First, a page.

- 1st Place, Feature Photo, Division 2, “Alton Expo Fun” – By Trevor Ayres, who’s entry needed to address a news event or issue relevant to a newspaper’s readers. Include the feature story connected to this photo. Photographers were able to submit a feature photo that was published without a story. Entries were judged based on newsworthiness, content, originality, style, and composition. Judges comments were, “Photo is well-lit, in focus, engaging and exciting.”
- 1st Place, Headline, Division 2, “Post Leaves Community on the Fence” – Alexander Gent who’s submission must have included both the story and the headline for any news, feature, sports or opinion story. This submission must have rendered the judges speechless, as there were no comments given for this award winning piece.
- 2nd Place, Feature Photo, Division 2, “Children and Bubbles” – By Krystie Morrison. Krystie was required to address a news event or issue relevant to a newspaper’s readers, while including the feature story connected to this photo. Entries were judged based on newsworthiness, content, originality, style, and composition. “Spontaneous, well-focused, and sharp. Good job.”, were the responses by the judges.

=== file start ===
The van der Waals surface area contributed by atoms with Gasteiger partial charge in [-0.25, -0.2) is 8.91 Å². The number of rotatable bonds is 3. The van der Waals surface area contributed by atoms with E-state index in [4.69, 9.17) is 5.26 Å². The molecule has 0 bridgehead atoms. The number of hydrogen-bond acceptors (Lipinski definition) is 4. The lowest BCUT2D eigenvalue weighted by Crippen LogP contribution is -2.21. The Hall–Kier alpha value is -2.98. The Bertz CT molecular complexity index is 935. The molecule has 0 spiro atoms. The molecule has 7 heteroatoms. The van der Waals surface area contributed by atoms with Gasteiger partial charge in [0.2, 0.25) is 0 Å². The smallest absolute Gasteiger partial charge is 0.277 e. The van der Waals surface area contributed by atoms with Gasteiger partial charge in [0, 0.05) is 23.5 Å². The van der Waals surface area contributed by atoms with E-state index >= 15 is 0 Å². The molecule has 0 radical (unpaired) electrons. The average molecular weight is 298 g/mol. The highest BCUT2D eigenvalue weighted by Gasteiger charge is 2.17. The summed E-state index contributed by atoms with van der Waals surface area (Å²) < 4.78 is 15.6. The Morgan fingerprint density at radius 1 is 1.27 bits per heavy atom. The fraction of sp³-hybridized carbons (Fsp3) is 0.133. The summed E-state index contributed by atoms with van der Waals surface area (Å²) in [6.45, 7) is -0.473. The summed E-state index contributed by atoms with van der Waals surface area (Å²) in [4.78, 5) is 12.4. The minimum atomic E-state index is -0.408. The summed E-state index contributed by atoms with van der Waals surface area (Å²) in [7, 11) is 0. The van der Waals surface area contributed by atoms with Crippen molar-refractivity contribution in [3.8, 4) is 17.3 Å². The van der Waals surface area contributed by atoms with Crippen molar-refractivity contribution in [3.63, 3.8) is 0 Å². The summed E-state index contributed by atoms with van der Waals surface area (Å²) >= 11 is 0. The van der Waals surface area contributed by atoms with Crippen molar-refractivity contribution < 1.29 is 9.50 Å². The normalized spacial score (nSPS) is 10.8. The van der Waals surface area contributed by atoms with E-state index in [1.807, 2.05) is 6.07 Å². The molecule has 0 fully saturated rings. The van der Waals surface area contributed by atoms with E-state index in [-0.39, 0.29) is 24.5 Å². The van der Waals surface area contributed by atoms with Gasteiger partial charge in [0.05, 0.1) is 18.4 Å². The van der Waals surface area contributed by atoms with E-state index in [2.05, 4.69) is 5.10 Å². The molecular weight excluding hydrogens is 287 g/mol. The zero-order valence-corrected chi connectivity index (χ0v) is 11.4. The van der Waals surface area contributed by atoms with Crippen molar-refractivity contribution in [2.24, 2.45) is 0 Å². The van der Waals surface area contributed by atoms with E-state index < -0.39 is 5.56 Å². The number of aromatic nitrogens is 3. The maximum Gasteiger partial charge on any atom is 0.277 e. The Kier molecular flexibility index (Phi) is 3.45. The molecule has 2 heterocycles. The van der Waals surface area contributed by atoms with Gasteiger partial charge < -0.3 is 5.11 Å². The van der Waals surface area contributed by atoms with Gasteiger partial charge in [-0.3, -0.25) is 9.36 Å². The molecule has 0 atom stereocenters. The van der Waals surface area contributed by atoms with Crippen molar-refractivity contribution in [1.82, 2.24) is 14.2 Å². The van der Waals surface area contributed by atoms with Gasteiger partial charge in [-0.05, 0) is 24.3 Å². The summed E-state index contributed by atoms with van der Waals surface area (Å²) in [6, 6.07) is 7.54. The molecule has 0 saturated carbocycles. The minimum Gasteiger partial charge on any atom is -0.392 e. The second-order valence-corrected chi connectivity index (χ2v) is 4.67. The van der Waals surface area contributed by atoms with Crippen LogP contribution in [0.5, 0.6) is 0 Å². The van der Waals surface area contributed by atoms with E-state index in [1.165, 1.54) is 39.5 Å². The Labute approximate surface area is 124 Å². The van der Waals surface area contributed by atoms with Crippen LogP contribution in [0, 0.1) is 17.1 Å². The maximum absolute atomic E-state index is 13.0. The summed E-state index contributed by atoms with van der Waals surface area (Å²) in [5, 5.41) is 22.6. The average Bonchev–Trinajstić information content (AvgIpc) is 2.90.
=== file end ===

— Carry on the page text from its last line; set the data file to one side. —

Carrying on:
- 2nd Place, Page Design, Division 2, Page 12A, Oct. 2019 – By Alex Johnson. Submission categories could include section fronts, inside pages, editorial pages – essentially any page that is not a front page for the newspaper. Center spreads could be used if they cover a single topic and be no more than two pages. Entries were judged for both their design and content, which includes editing and accuracy. Judges gave some feedback along with the compliments of, “Bright, colorful design draws the reader in. The page is solid and clean.”
- 2nd Place, Sports Photo, Division 2, Women’s Soccer Photo, Page 1B, Sept. 2019 – By Trevor Ayres. Photographers were required to address a sports event relevant to a newspaper’s readers. Include the sports story connected to this photo. Students could have submitted a news photo that was published without a news story. Entries were judged based on newsworthiness, content, and composition. “This frame is sharp and to the point. It delivers the story in one frame. Clean background,” were just some of the comments made by the judges on this submission.